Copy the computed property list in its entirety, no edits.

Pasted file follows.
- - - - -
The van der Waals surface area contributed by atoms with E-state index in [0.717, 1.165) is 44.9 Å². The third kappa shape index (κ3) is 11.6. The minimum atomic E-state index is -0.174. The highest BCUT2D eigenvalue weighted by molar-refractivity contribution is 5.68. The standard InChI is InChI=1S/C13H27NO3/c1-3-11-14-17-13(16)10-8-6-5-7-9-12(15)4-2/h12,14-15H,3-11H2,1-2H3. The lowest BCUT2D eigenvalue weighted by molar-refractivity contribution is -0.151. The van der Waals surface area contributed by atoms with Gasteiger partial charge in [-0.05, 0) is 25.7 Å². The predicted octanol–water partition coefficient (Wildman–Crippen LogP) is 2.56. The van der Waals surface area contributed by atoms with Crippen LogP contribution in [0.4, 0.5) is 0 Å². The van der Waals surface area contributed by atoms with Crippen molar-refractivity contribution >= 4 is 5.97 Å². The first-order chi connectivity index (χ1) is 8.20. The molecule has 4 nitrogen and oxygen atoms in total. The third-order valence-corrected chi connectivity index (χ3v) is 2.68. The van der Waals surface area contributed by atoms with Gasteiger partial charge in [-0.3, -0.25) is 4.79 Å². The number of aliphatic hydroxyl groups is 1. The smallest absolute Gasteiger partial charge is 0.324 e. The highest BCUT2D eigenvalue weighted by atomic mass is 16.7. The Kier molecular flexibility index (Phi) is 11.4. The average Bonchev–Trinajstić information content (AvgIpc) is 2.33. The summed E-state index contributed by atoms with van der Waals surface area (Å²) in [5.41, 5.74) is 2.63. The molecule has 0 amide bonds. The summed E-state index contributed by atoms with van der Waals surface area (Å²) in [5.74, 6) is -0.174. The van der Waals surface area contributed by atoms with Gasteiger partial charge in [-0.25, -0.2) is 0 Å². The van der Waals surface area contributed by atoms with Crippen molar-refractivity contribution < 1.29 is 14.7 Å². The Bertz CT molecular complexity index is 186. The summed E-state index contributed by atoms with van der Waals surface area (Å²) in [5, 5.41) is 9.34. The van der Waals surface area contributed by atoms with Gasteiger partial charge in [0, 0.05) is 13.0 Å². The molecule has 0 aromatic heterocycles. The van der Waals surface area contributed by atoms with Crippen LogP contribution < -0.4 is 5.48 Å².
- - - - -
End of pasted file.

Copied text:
The van der Waals surface area contributed by atoms with E-state index in [0.717, 1.165) is 44.9 Å². The third kappa shape index (κ3) is 11.6. The minimum atomic E-state index is -0.174. The highest BCUT2D eigenvalue weighted by molar-refractivity contribution is 5.68. The standard InChI is InChI=1S/C13H27NO3/c1-3-11-14-17-13(16)10-8-6-5-7-9-12(15)4-2/h12,14-15H,3-11H2,1-2H3. The lowest BCUT2D eigenvalue weighted by molar-refractivity contribution is -0.151. The van der Waals surface area contributed by atoms with Gasteiger partial charge in [-0.05, 0) is 25.7 Å². The predicted octanol–water partition coefficient (Wildman–Crippen LogP) is 2.56. The van der Waals surface area contributed by atoms with Crippen LogP contribution in [0.4, 0.5) is 0 Å². The van der Waals surface area contributed by atoms with Crippen molar-refractivity contribution >= 4 is 5.97 Å². The first-order chi connectivity index (χ1) is 8.20. The molecule has 4 nitrogen and oxygen atoms in total. The third-order valence-corrected chi connectivity index (χ3v) is 2.68. The van der Waals surface area contributed by atoms with Gasteiger partial charge in [-0.3, -0.25) is 4.79 Å². The number of aliphatic hydroxyl groups is 1. The smallest absolute Gasteiger partial charge is 0.324 e. The highest BCUT2D eigenvalue weighted by atomic mass is 16.7. The Kier molecular flexibility index (Phi) is 11.4. The average Bonchev–Trinajstić information content (AvgIpc) is 2.33. The summed E-state index contributed by atoms with van der Waals surface area (Å²) in [5.41, 5.74) is 2.63. The molecule has 0 amide bonds. The summed E-state index contributed by atoms with van der Waals surface area (Å²) in [5.74, 6) is -0.174. The van der Waals surface area contributed by atoms with Gasteiger partial charge in [-0.25, -0.2) is 0 Å². The van der Waals surface area contributed by atoms with Crippen molar-refractivity contribution < 1.29 is 14.7 Å². The Bertz CT molecular complexity index is 186. The summed E-state index contributed by atoms with van der Waals surface area (Å²) in [5, 5.41) is 9.34. The van der Waals surface area contributed by atoms with Gasteiger partial charge in [0, 0.05) is 13.0 Å². The molecule has 0 aromatic heterocycles. The van der Waals surface area contributed by atoms with Crippen LogP contribution < -0.4 is 5.48 Å².